I live in New York City. Aside from Japan where I hear people get help squashing into subway cars and slumber in sleep pods, I think we may be the city with the least amount of square footage per person.
Due to this space challenge, many feel that they would like to follow my suggestions of putting their desk or sofa in the “Command Position,” but first need to figure out how to fit a desk or a sofa into their living space.
Or you may be or have a college student in your life who is decorating their dorm room and want to figure out the best configuration for eating, sleeping and of course, ahem, studying.
In my experience, when designing small spaces, the best results are achieved by combining classic design concepts with Feng Shui philosophies.
Yes, these two ideas can and do work together nicely, I promise.
How to create the illusion of space and encourage flow in your home using classic design and ancient Feng Shui principles (without making your place looking like a Chinese Opera movie set – unless you want it to):
1) Go on a color diet – I am often asked what colors are best in Feng Shui for certain areas of a space. For the sake of time and space, let me just say that a small space benefits most with one neutral palette. Too many colors in a small space creates visual clutter and can adversely affect one’s chi or energy. Instead, use colors such as beige, greys and lighter colors as an overall base color then add accent colors with accessories (pillows, artwork, ceramics) to energize the room. For an added bonus, paint everything the same color (including baseboards and ceilings) to give your space a streamlined look.
2) Reflect outward – Mirrors are often used in Feng Shui due to its powerful ability to enhance or correct Feng Shui issues. To make a space feel larger, you can also use mirrors on walls opposite windows to bring light into spaces that normally would be dark or stagnant. Mirrors naturally open up a space and give the allusion of more room. Just be sure not to put too many mirrors in your bedroom as it can disrupt sleep patterns.
3) Look around and up – In Feng Shui, we often look around us but forget to look up. There is so much valuable vertical real estate you can take advantage of for shelving, hooks and even for picture frames. The only Feng Shui exception is to make sure you don’t hang anything heavy over where you sleep, cook or sit often. Having something hanging over you is not positive symbolism and over time can affect the health of your chi.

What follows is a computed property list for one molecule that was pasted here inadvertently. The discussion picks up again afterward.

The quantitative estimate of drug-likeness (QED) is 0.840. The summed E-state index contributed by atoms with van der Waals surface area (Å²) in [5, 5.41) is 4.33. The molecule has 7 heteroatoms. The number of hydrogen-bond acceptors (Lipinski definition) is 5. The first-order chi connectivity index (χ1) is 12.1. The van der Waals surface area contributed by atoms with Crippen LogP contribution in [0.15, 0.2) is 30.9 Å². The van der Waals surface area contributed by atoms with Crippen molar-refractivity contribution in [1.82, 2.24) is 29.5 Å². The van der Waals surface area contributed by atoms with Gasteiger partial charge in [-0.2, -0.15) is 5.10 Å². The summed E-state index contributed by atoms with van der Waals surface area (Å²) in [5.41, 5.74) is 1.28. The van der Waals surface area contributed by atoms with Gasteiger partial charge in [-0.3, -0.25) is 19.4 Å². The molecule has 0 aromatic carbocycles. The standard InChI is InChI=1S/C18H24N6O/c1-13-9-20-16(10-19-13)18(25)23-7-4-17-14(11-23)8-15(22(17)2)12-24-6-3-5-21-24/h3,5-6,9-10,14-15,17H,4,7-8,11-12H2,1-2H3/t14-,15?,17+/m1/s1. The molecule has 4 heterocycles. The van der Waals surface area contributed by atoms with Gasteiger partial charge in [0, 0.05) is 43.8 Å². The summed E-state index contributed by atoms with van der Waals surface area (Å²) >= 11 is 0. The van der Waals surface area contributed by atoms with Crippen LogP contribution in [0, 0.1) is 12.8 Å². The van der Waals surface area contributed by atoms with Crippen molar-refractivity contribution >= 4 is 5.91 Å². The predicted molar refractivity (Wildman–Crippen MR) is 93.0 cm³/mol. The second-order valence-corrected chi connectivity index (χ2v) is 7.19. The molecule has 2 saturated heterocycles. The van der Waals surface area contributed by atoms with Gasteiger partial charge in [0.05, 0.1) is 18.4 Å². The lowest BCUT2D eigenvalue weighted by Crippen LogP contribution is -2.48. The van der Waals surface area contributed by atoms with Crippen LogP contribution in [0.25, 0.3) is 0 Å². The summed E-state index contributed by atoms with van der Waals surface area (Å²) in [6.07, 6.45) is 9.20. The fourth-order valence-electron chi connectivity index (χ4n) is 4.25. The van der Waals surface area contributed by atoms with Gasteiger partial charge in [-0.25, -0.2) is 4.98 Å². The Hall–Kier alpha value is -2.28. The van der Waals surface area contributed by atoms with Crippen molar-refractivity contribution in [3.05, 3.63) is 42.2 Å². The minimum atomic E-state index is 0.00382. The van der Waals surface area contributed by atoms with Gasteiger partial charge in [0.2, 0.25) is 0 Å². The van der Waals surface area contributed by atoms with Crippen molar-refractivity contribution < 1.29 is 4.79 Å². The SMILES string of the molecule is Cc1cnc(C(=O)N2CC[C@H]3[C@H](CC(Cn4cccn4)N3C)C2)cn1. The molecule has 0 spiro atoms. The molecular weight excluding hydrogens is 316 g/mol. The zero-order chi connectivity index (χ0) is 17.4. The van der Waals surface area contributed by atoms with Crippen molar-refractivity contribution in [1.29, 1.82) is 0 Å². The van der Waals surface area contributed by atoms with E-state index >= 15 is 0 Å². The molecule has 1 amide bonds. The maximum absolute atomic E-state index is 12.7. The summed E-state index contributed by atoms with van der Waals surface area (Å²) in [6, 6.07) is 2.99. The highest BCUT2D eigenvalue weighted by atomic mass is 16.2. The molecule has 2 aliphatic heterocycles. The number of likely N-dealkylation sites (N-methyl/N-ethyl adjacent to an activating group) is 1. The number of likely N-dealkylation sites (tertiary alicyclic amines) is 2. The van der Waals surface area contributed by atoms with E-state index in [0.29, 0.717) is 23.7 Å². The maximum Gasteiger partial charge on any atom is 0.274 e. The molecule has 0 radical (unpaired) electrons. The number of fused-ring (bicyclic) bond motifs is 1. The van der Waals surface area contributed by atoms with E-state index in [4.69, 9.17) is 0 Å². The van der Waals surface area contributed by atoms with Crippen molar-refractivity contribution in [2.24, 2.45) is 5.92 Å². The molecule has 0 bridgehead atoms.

4) Be in Command – So, you may not have room for a sofa or desk. Got it. But be sure where you do sit the majority of the time -whether it be on a stool, beanbag or a cushion, that you are still “in command.” Place your seating where you can easily see the door so you won’t be caught off guard and you’ll keep your chi in optimal health.
5) Kitchen confidential – Chances are, if you are in a small space, your cooking facility consists of a hot plate or an open concept stovetop. Hooray for you if you actually do have these amenities in a small space! One thing to keep in mind though is it is important to keep your kitchen area out of sight when you are not using it since constantly seeing your kitchen area can be distracting for your chi and can potentially cause health issues over time. Counter this by hanging up a stylish noren or curtain. If you own a hot plate, unplug it when not in use and store it in a cupboard. If space is an issue, get creative and find ways to cover it up. I found this cool box that is normally used to hide electrical wires but could very easy be used to put your hot plate in (unplugged) and maybe even serve as a side table when not in use!
Not having enough room is no longer an excuse to be disorganized or Feng Shui lazy. Feng Shui design concepts can be applied to any space, regardless of size. Use your ingenuity and creativity and always make sure to have fun!